PKF Francis Aickin Limited, Far North, New Zealand
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16 Jan 2020
The GST rules provide two occasions when de-registration can take place. The first is if the taxable activity has ceased and there is no intention of undertaking any taxable activity in the next 12 months. The second is if the projected value of taxable supplies for the next 12-month period will not exceed the $60,000 threshold.
The problem with de-registration is that it triggers an output tax liability on any assets held in the taxable activity. Where property is involved, the cost can be substantial as, under normal rules, the value used for calculation of the GST liability is the open market value at the time of de-registration. In many cases the cash requirement to fund de-registration is unaffordable.
However, if an asset was acquired before 1 October 1986 (the original introduction date of GST), the GST liability on de-registration is based on the lower of the original cost and the current market value. There would be GST payable based on market value on other assets acquired after 1/10/86.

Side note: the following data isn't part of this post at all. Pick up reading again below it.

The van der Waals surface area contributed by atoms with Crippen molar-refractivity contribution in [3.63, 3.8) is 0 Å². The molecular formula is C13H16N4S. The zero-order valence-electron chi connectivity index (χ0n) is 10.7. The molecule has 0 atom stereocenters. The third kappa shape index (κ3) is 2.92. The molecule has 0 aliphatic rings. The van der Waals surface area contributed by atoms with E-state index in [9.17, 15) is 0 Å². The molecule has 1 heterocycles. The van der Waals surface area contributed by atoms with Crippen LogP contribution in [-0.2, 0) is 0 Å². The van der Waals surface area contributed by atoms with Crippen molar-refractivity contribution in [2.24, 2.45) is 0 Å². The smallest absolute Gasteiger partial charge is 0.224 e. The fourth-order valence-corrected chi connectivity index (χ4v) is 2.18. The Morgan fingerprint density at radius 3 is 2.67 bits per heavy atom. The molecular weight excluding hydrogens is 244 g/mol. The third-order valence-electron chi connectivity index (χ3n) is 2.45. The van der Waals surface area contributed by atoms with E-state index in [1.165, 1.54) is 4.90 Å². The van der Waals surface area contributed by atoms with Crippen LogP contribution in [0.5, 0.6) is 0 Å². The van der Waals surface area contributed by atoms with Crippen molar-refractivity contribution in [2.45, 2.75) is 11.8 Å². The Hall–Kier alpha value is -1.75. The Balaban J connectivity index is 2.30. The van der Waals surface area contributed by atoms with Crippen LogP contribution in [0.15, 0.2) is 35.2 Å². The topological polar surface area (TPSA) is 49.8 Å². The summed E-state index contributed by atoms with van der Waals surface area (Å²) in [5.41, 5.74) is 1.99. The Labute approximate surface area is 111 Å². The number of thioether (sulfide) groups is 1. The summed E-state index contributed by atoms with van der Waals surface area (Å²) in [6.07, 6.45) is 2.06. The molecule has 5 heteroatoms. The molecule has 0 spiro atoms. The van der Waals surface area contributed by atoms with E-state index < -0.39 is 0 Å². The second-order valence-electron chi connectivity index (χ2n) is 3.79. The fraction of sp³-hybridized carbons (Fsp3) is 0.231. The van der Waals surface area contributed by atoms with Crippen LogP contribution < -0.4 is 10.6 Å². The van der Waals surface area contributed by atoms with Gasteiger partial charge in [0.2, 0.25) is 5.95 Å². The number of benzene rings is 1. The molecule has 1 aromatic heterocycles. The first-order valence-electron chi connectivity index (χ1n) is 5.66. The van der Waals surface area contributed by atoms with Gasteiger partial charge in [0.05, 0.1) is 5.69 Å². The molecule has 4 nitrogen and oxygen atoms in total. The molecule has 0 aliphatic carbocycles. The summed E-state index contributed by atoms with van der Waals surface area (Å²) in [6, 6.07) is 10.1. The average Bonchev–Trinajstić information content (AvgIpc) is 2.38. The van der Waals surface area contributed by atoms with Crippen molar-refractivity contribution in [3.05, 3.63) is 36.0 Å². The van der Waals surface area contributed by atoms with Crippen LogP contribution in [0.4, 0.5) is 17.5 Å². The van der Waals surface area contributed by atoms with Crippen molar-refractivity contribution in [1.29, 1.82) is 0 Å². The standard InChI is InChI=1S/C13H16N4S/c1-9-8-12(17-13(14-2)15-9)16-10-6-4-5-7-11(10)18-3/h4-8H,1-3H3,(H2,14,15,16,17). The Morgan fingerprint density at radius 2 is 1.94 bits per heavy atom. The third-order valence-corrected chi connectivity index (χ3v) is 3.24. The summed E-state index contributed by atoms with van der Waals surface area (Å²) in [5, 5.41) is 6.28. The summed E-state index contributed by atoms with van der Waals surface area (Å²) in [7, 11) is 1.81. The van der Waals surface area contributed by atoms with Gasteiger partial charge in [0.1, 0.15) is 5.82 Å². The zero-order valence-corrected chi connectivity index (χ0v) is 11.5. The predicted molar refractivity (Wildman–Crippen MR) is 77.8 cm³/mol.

A word of caution: An often-overlooked rule, is that IRD can set aside the de-registration if the assets are sold within 12 months of de-registration. The logic is that the sale of assets is a taxable activity. On de-registration the taxpayer states that their taxable supplies will not exceed $60,000 in the next year, or that the business has ceased and there will be no taxable activity in the next year. For example: if the property was originally purchased in 1975 for $2300, $300 output tax would be payable on the property on de-registration. If six months after de-registration the property was sold for $230,000, the IRD may set aside the original de-registration, and reassess the GST due at $30,000.
Also be aware that IRD can force de-registration if no taxable activity is being undertaken by the taxpayer.
The filing of GST returns showing no sales in box 5 for more than 12 months may result in an IRD action.
If a taxpayer is winding down their activity or believes that they may no longer have a taxable activity, consideration should be given to the timing of de-registration. If property acquired after 1/10/86 is to be retained, de-registration while property prices are depressed may be the most cost-effective option.
If you’re in this situation or have any questions, contact your tax adviser to review your GST status and options.
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